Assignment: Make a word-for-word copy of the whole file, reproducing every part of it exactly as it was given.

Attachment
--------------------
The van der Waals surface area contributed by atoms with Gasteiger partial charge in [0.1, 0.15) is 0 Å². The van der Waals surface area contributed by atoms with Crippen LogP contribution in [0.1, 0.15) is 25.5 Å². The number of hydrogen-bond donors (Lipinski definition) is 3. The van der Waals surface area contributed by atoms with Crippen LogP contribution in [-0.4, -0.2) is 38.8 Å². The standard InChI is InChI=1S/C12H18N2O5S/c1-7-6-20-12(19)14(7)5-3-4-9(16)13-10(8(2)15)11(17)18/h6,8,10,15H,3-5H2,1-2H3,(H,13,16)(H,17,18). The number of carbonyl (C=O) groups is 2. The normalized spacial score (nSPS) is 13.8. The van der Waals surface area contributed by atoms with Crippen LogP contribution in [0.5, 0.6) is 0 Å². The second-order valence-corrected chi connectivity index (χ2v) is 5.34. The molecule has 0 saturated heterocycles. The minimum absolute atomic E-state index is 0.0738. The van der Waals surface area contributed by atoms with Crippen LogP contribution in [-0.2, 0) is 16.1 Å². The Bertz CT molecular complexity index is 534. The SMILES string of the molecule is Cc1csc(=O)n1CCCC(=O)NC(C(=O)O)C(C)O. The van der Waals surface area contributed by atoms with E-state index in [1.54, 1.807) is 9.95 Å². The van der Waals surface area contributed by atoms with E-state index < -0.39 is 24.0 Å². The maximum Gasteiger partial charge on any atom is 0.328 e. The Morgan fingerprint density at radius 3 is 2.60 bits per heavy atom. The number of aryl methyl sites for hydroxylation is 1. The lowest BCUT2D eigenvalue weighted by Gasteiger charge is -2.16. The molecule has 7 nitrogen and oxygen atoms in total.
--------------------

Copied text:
The van der Waals surface area contributed by atoms with Gasteiger partial charge in [0.1, 0.15) is 0 Å². The van der Waals surface area contributed by atoms with Crippen LogP contribution in [0.1, 0.15) is 25.5 Å². The number of hydrogen-bond donors (Lipinski definition) is 3. The van der Waals surface area contributed by atoms with Crippen LogP contribution in [-0.4, -0.2) is 38.8 Å². The standard InChI is InChI=1S/C12H18N2O5S/c1-7-6-20-12(19)14(7)5-3-4-9(16)13-10(8(2)15)11(17)18/h6,8,10,15H,3-5H2,1-2H3,(H,13,16)(H,17,18). The number of carbonyl (C=O) groups is 2. The normalized spacial score (nSPS) is 13.8. The van der Waals surface area contributed by atoms with Crippen LogP contribution in [0.5, 0.6) is 0 Å². The second-order valence-corrected chi connectivity index (χ2v) is 5.34. The molecule has 0 saturated heterocycles. The minimum absolute atomic E-state index is 0.0738. The van der Waals surface area contributed by atoms with Crippen LogP contribution in [-0.2, 0) is 16.1 Å². The Bertz CT molecular complexity index is 534. The SMILES string of the molecule is Cc1csc(=O)n1CCCC(=O)NC(C(=O)O)C(C)O. The van der Waals surface area contributed by atoms with E-state index in [1.54, 1.807) is 9.95 Å². The van der Waals surface area contributed by atoms with E-state index < -0.39 is 24.0 Å². The maximum Gasteiger partial charge on any atom is 0.328 e. The Morgan fingerprint density at radius 3 is 2.60 bits per heavy atom. The number of aryl methyl sites for hydroxylation is 1. The lowest BCUT2D eigenvalue weighted by Gasteiger charge is -2.16. The molecule has 7 nitrogen and oxygen atoms in total.